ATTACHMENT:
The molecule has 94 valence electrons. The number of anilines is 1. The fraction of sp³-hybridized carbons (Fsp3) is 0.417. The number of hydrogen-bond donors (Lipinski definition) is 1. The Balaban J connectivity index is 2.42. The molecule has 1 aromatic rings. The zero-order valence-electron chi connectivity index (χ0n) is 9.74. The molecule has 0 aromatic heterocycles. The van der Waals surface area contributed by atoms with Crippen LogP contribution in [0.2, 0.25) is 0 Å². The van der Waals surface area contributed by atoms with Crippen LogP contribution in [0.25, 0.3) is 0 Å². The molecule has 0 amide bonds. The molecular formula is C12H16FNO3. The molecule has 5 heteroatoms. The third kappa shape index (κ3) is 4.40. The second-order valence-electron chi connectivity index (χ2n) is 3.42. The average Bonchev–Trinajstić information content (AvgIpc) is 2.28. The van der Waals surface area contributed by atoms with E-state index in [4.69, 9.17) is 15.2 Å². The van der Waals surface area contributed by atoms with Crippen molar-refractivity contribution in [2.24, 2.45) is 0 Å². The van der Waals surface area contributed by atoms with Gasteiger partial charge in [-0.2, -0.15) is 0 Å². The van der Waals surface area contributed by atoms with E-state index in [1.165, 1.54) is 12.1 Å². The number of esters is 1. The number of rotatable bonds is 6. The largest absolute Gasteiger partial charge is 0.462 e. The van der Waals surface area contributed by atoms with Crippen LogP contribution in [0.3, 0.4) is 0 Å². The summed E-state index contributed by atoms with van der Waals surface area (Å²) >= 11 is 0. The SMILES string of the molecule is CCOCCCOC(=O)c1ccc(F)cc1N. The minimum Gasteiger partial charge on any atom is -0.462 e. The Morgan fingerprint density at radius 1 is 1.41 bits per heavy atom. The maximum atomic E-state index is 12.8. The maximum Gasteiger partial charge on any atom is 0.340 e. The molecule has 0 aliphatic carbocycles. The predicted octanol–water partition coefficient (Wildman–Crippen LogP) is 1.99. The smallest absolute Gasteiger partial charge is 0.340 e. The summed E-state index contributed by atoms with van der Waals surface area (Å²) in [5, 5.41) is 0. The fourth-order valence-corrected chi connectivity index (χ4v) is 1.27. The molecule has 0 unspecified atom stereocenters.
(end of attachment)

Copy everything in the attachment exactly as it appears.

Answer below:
The molecule has 94 valence electrons. The number of anilines is 1. The fraction of sp³-hybridized carbons (Fsp3) is 0.417. The number of hydrogen-bond donors (Lipinski definition) is 1. The Balaban J connectivity index is 2.42. The molecule has 1 aromatic rings. The zero-order valence-electron chi connectivity index (χ0n) is 9.74. The molecule has 0 aromatic heterocycles. The van der Waals surface area contributed by atoms with Crippen LogP contribution in [0.2, 0.25) is 0 Å². The van der Waals surface area contributed by atoms with Crippen LogP contribution in [0.25, 0.3) is 0 Å². The molecule has 0 amide bonds. The molecular formula is C12H16FNO3. The molecule has 5 heteroatoms. The third kappa shape index (κ3) is 4.40. The second-order valence-electron chi connectivity index (χ2n) is 3.42. The average Bonchev–Trinajstić information content (AvgIpc) is 2.28. The van der Waals surface area contributed by atoms with E-state index in [4.69, 9.17) is 15.2 Å². The van der Waals surface area contributed by atoms with Crippen molar-refractivity contribution in [2.24, 2.45) is 0 Å². The van der Waals surface area contributed by atoms with Gasteiger partial charge in [-0.2, -0.15) is 0 Å². The van der Waals surface area contributed by atoms with E-state index in [1.165, 1.54) is 12.1 Å². The number of esters is 1. The number of rotatable bonds is 6. The largest absolute Gasteiger partial charge is 0.462 e. The van der Waals surface area contributed by atoms with Crippen LogP contribution in [0.3, 0.4) is 0 Å². The summed E-state index contributed by atoms with van der Waals surface area (Å²) >= 11 is 0. The SMILES string of the molecule is CCOCCCOC(=O)c1ccc(F)cc1N. The minimum Gasteiger partial charge on any atom is -0.462 e. The Morgan fingerprint density at radius 1 is 1.41 bits per heavy atom. The maximum atomic E-state index is 12.8. The maximum Gasteiger partial charge on any atom is 0.340 e. The molecule has 0 aliphatic carbocycles. The predicted octanol–water partition coefficient (Wildman–Crippen LogP) is 1.99. The smallest absolute Gasteiger partial charge is 0.340 e. The summed E-state index contributed by atoms with van der Waals surface area (Å²) in [5, 5.41) is 0. The fourth-order valence-corrected chi connectivity index (χ4v) is 1.27. The molecule has 0 unspecified atom stereocenters.